By Kim Ciccarelli Kantor CFP®, CAP®
Co-authored by Jill Rapps Ciccarelli, CFP®
Women have made phenomenal strides in nearly every job sector. Many now hold equal responsibility with their partner in supporting the household financially. In fact, studies have revealed that more than 50 percent of working women are responsible for half or more of a household’s income.
Although women are taking greater roles in building household income, when it comes to assuming an active role in long-term financial decisions, many women still struggle to maintain equal footing. A UBS Global Wealth Management report found that 56 percent of women between the ages of 20 and 34, and 54 percent of women over the age of 51, leave crucial financial decisions to a significant other.
In the past, it was common for women run the household and leave financial planning to the husband. This practice today could leave many women in a financially insecure predicament. A life-changing event such as divorce or the loss of a spouse can leave you suddenly and unexpectedly with full financial responsibility, perhaps unsure about how to move forward.
One question that often arises regarding finances in a relationship is, “When should we begin discussing money?” Many relationship experts agree that financial discussions should begin early and continue often. A survey conducted by LendingClub found that those who discuss important financial topics early in a relationship are less likely to feel isolated and more likely to prioritize personal health and well-being.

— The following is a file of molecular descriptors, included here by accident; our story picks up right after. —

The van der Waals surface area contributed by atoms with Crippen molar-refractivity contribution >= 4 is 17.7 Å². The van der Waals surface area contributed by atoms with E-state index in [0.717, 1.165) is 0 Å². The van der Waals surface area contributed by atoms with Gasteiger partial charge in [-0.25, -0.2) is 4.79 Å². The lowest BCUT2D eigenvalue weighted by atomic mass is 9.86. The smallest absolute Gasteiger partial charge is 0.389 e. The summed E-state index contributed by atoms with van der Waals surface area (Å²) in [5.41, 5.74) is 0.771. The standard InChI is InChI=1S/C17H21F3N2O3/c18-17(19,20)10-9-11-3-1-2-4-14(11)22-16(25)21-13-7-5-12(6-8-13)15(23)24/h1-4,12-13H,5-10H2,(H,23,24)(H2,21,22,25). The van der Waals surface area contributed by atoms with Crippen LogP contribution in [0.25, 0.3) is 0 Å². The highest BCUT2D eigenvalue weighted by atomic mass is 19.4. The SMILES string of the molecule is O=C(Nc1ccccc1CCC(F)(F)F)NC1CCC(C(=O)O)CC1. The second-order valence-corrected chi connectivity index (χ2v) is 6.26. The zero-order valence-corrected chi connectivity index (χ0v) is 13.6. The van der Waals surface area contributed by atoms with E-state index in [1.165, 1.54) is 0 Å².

That said, understanding the need for discussion, and putting it into practice are two very different concepts.
Some people may be hesitant to discuss money. It can be hard to overcome the internalized alarms in our brains telling us to retreat when we approach an uncomfortable subject, but that alarm could also signal that we need to have that discussion. You could start small with metaphorical “discovery” questions such as, “Would you rather spend a moderate amount of money on a small vacation every year, or save a substantial amount and go on a big vacation every few years?”
Some women may still feel that taking a more involved role in the household’s financial affairs is just not for them, leaving them in a particularly vulnerable place.
Let’s take the fictional couple, John and Mary. Mary left the workforce years ago to care for their children and aging parents. With the stress of overseeing the care of the family, Mary has left the financial planning to John. One day, John has a stroke and is left severely incapacitated. Since Mary has not been actively involved in the finances, she lapses on the payments for John’s credit card, which was paying the mortgage and utility bills. She has difficulty making financial decisions and incurs penalties and fees. On top of overseeing the care of the family, Mary is now also responsible for the finances and becomes overwhelmed.
Taking part in the financial conversation can be scary, but it can also be extremely rewarding. Having financial autonomy not only provides a sense of security, but it also promotes leadership, accountability and positive self-esteem.
A study done by Everyday Health found that 63 percent of millennial women reported low self-esteem and self-confidence. Having a sense of independence and something to work toward together could help provide that extra boost of confidence.
“Independence” and “togetherness” may often seem like two conflicting terms but having the ability to achieve both can be highly beneficial in a relationship. Especially when money is concerned. Women often have different financial needs, especially when it comes to retirement. Staying uninvolved could leave women unprepared and overwhelmed; but having a say in how and where you want your money spent is empowering.
Becoming financially autonomous in a relationship is not an arbitrary goal. It could be a matter of necessity, and a goal all women should aim to reach.
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